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Research Roundup

The Effects of “Net Neutrality”

As the Internet becomes more crowded with high-bandwidth applications and content, a wide-ranging debate is taking place about the issue of “network neutrality,” particularly whether application traffic that requires performance assurances could be serviced differently, or what the impact would be if all traffic were to be treated in an equal manner. A new study by researchers at Rensselaer, AT&T Labs, and the University of Nevada, Reno, suggests that an Internet where all traffic is treated identically would require significantly more capacity than one in which differentiated services are offered. “The study makes clear that there are substantial additional costs for the extra capacity required to operate networks in which all traffic is treated alike,” says principal investigator Shivkumar Kalyanaraman, professor of electrical, computer, and systems engineering.

Injecting Individual Cells

Rensselaer researchers have analyzed the effects of the nanoscale injection process — using specialized pulsed lasers to inject individual cells with a variety of materials — on living cells and discovered that minor intensity changes could mark the difference between a healthy and dead cell. Understanding how materials like proteins or drug ingredients affect an individual cell can give researchers important insight into how that material might impact the entire human body, according to Ingrid Wilke, assistant professor of physics. The new findings could serve as a set of guidelines for future research that requires precise microinjection of live single cells.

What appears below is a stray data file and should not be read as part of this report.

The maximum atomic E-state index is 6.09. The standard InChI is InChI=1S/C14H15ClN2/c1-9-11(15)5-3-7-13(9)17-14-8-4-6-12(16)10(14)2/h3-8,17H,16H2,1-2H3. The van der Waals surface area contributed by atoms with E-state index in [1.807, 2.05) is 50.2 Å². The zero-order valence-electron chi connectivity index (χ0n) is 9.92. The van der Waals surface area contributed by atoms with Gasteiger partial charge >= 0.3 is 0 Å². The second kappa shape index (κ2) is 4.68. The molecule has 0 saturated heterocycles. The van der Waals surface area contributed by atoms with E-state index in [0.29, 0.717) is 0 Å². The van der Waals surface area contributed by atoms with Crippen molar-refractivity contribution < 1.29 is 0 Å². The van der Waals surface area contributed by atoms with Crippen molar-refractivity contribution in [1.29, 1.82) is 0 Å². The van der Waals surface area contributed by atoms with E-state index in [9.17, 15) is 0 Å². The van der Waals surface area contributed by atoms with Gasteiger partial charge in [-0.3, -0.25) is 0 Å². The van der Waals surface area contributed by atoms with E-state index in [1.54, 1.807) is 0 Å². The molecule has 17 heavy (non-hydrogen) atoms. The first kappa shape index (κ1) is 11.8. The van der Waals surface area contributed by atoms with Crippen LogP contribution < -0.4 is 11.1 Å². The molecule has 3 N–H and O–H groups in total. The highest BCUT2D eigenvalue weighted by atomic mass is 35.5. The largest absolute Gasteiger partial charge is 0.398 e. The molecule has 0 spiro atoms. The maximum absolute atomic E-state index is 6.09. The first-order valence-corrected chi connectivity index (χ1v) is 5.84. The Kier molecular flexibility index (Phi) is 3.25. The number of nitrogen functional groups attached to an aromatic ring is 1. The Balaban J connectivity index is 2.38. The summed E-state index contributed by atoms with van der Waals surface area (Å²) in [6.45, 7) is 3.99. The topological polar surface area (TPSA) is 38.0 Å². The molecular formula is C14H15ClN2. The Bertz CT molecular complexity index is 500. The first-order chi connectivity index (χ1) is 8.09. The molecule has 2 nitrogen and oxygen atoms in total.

Mimicking Muscles With Nanotubes

The ability of carbon nanotubes to withstand repeated stress yet retain their structural and mechanical integrity is similar to the behavior of soft tissue, according to a new study from Rensselaer. When paired with the strong electrical conductivity of carbon nanotubes, this ability to endure wear and tear, or fatigue, suggests the materials could be used to create structures that mimic artificial muscles or interesting electro-mechanical systems, according to Victor Pushparaj, a senior research specialist in Rensselaer’s Department of Materials Science and Engineering.

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Rensselaer (ISSN 0898-1442) is published in Spring, Summer, Fall, and Winter by the Office of Strategic Communications and External Relations, Rensselaer Polytechnic Institute, Troy, NY 12180-3590. Opinions expressed in these pages do not necessarily reflect the views of the editors or the policies of the Institute. ©2007 Rensselaer Polytechnic Institute.